When Colton Young ’23 made a no-look pass to set up Alex Young ’24 for a goal against Harvard in December, the play spawned comparisons to the Sedin twins.
Daniel and Henrik Sedin were a legendary tandem for the Vancouver Canucks, playing side-by-side as they went on to become the top two all-time point scorers for the franchise.
Colton and Alex are not twins. But like the Sedins, the Young brothers, who hail from Calgary, Alberta, play with chemistry that cannot be denied.
“The Sedin twins, they were known for always knowing where they were on the ice. It’s cool to be compared to them,” Alex said.
The comparison began during their days of junior hockey, and it has followed them to Hamilton, N.Y., where the Young brothers are integral members of the Colgate men’s hockey team.
Last season, they were the team’s top two scorers, with Colton finishing with 32 points and Alex with 31. After 24 games this season, Alex leads Colgate in scoring with 13 goals and 12 assists.
While Alex and Colton often play on separate lines to fill gaps caused by injuries, they’re together on the power-play.
In a 5-3 win over Merrimack on Oct. 22, Colton made a backward between-the-legs pass to his brother, who fired a one-time shot for a power-play goal.
Alex Young (center) celebrates with teammates after scoring a goal against Harvard. The duo connected again in a 6-4 win over Harvard. Alex would go on to finish with a hat trick.
“It’s a lot different playing with your brother than with a teammate just because we’ve played together before,” Colton said. “We know each other. We know what each other is thinking.”
Head Coach Don Vaughan has seen countless players enter his program in his 29-plus years behind the Raiders’ bench. But two brothers on the team together is rare.
It happened only once before with Tyler and Tyson Spink. The twins, who graduated in 2016 and are now playing professional hockey in Europe, played with an almost sixth sense when they were together. The Youngs have displayed a similar connection, Vaughan said.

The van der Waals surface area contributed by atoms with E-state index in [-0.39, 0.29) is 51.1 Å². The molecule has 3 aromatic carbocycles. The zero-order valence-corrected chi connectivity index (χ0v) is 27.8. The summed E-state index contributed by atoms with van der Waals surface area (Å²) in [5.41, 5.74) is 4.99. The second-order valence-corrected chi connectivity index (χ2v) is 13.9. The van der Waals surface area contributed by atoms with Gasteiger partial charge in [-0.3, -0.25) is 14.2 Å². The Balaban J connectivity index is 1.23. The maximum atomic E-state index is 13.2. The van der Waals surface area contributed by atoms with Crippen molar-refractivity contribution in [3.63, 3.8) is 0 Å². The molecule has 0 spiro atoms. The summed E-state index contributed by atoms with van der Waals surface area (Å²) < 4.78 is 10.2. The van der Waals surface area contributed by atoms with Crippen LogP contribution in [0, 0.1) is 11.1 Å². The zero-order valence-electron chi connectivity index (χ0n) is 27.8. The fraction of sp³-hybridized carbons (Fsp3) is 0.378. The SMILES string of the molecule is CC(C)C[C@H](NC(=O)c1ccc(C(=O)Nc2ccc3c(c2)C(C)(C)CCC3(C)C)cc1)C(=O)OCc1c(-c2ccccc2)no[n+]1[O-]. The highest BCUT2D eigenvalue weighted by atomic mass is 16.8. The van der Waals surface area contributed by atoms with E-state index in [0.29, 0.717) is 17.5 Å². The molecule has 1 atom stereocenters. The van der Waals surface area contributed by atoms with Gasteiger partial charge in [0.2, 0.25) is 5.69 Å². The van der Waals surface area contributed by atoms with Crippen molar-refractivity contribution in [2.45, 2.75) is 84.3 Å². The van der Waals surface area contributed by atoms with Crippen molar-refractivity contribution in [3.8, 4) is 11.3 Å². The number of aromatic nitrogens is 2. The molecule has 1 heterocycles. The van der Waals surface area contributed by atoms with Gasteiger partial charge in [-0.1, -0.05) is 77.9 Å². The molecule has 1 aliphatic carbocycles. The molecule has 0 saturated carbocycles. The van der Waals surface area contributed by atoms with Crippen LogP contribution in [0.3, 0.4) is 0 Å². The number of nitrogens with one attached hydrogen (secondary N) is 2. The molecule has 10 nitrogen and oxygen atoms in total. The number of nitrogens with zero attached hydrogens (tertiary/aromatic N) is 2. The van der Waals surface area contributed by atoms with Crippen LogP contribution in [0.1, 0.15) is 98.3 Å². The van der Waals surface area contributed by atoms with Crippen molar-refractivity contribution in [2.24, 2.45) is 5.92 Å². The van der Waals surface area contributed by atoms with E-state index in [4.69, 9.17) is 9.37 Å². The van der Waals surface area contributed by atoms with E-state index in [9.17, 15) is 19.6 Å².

“When they play together, they really complement each other,” Vaughan said. “They are skilled players who can create offense, but they do it in different ways, which is fun to watch.”
Vaughan described Colton, a center, as a north-south player who uses his speed and ability to separate himself from defenders. It has made him adept at creating breakaways.
Alex, a right winger who also plays center, is more of an east-west player who creates time and space, cutting back and forth and getting around defenders.
Alex and Colton have two younger sisters and a younger brother. Their father, Lindsay Young, is a hockey fanatic who introduced the sport to his children as soon as they were old enough to wear ice skates.
Every winter, Lindsay flooded the backyard, turning it into an ice rink. At night, Christmas lights were used as lamps. Having their own personal rink, the Youngs learned to play hockey, with dad as their teacher.
Colton Young on a breakaway during Colgate’s win over Harvard in December. Lindsay coached Alex and Colton until they were 11 or 12. Afterward, the Young brothers started playing organized hockey, working with different coaches.
Their skill was obvious from an early age, and it allowed both brothers to play for the Canmore Eagles, a team with the Alberta Junior Hockey League (AJHL). Alex was 16 when he joined the Eagles, while Colton was 18. They lived with host families.
While playing in Canmore, they caught the attention of Dana Borges, Colgate’s associate men’s hockey coach.